6. ^ http://www.idrc.ca/rwandagenocide/ev-108188-201-1-DO_TOPIC.html
  7. ^ "Rwanda 2000: Country report".  
  8. ^ Thompson, Allan (Ed.) (2007). Kimani, Mary: RTLM: the Medium that Became a Tool for Mass Murder. In "The Media and the Rwanda Genocide". Pluto Press, Fountain Publishers, IDRC. p. 116.  
  9. ^ "Case Law of the International Criminal Tribunal for Rwanda: Summary of judgments against the accused".  
  10. ^ a b c "Rwanda protests at 'lenient' sentence".  
  11. ^ "ICTR - Georges Ruggiu, journalist". Fondation Hirondelle. 17 June 2000. Retrieved 2007-03-07. 
  12. ^ "Convicted ex-radio presenter has mental problems, defence suggests". Fondation Hirondelle. 5 March 2002. Retrieved 2007-03-07. 
  13. ^ Information about Ruggiu (Trial Watch).

External links

  • Trial Watch: Georges Ruggiu
  • BBC article - Ruggiu genocide trial
  • Hirondelle News Agency website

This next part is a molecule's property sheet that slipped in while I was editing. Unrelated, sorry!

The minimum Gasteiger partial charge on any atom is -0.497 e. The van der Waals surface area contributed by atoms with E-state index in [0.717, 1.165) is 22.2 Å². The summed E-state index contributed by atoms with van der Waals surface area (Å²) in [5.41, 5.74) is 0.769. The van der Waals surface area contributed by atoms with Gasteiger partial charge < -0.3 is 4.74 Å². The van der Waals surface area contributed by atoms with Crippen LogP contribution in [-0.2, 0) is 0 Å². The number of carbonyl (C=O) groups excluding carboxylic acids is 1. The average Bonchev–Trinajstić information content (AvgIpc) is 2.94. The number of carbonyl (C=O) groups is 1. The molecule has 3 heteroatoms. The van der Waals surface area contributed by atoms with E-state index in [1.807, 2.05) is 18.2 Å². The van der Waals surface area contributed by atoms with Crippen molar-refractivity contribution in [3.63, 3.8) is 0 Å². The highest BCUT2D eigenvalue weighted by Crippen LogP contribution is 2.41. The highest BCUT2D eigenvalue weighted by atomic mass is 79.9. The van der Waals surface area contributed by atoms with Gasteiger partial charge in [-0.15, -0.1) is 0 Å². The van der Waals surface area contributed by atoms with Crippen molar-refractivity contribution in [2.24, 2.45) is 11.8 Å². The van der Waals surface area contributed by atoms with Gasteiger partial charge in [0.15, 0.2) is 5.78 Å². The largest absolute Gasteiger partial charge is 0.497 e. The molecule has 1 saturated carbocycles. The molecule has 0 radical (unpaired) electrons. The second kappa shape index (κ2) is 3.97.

This article was sourced from Creative Commons Attribution-ShareAlike License; additional terms may apply. World Heritage Encyclopedia content is assembled from numerous content providers, Open Access Publishing, and in compliance with The Fair Access to Science and Technology Research Act (FASTR), Wikimedia Foundation, Inc., Public Library of Science, The Encyclopedia of Life, Open Book Publishers (OBP), PubMed, U.S. National Library of Medicine, National Center for Biotechnology Information, U.S. National Library of Medicine, National Institutes of Health (NIH), U.S. Department of Health & Human Services, and USA.gov, which sources content from all federal, state, local, tribal, and territorial government publication portals (.gov, .mil, .edu). Funding for USA.gov and content contributors is made possible from the U.S. Congress, E-Government Act of 2002.
 
Crowd sourced content that is contributed to World Heritage Encyclopedia is peer reviewed and edited by our editorial staff to ensure quality scholarly research articles.
 
By using this site, you agree to the Terms of Use and Privacy Policy. World Heritage Encyclopedia™ is a registered trademark of the World Public Library Association, a non-profit organization.
 



Copyright © World Library Foundation. All rights reserved. eBooks from World eBook Library are sponsored by the World Library Foundation,
a 501c(4) Member's Support Non-Profit Organization, and is NOT affiliated with any governmental agency or department.